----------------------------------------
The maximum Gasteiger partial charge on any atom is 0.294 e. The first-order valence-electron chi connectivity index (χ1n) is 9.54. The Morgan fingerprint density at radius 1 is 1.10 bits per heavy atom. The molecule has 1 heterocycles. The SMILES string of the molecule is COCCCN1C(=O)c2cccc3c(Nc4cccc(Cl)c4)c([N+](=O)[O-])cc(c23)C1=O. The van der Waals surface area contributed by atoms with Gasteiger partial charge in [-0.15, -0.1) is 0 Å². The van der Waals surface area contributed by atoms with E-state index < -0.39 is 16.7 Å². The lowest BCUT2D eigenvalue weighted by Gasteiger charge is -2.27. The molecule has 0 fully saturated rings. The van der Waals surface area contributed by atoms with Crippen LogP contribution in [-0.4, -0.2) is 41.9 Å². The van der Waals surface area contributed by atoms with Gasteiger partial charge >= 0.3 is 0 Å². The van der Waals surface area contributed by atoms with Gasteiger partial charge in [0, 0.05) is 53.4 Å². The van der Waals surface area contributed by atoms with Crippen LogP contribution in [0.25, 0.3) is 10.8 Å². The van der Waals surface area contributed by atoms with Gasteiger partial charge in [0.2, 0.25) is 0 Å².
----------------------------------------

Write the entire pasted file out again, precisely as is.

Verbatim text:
The maximum Gasteiger partial charge on any atom is 0.294 e. The first-order valence-electron chi connectivity index (χ1n) is 9.54. The Morgan fingerprint density at radius 1 is 1.10 bits per heavy atom. The molecule has 1 heterocycles. The SMILES string of the molecule is COCCCN1C(=O)c2cccc3c(Nc4cccc(Cl)c4)c([N+](=O)[O-])cc(c23)C1=O. The van der Waals surface area contributed by atoms with Gasteiger partial charge in [-0.15, -0.1) is 0 Å². The van der Waals surface area contributed by atoms with E-state index < -0.39 is 16.7 Å². The lowest BCUT2D eigenvalue weighted by Gasteiger charge is -2.27. The molecule has 0 fully saturated rings. The van der Waals surface area contributed by atoms with Crippen LogP contribution in [-0.4, -0.2) is 41.9 Å². The van der Waals surface area contributed by atoms with Gasteiger partial charge >= 0.3 is 0 Å². The van der Waals surface area contributed by atoms with Gasteiger partial charge in [0, 0.05) is 53.4 Å². The van der Waals surface area contributed by atoms with Crippen LogP contribution in [0.25, 0.3) is 10.8 Å². The van der Waals surface area contributed by atoms with Gasteiger partial charge in [0.2, 0.25) is 0 Å².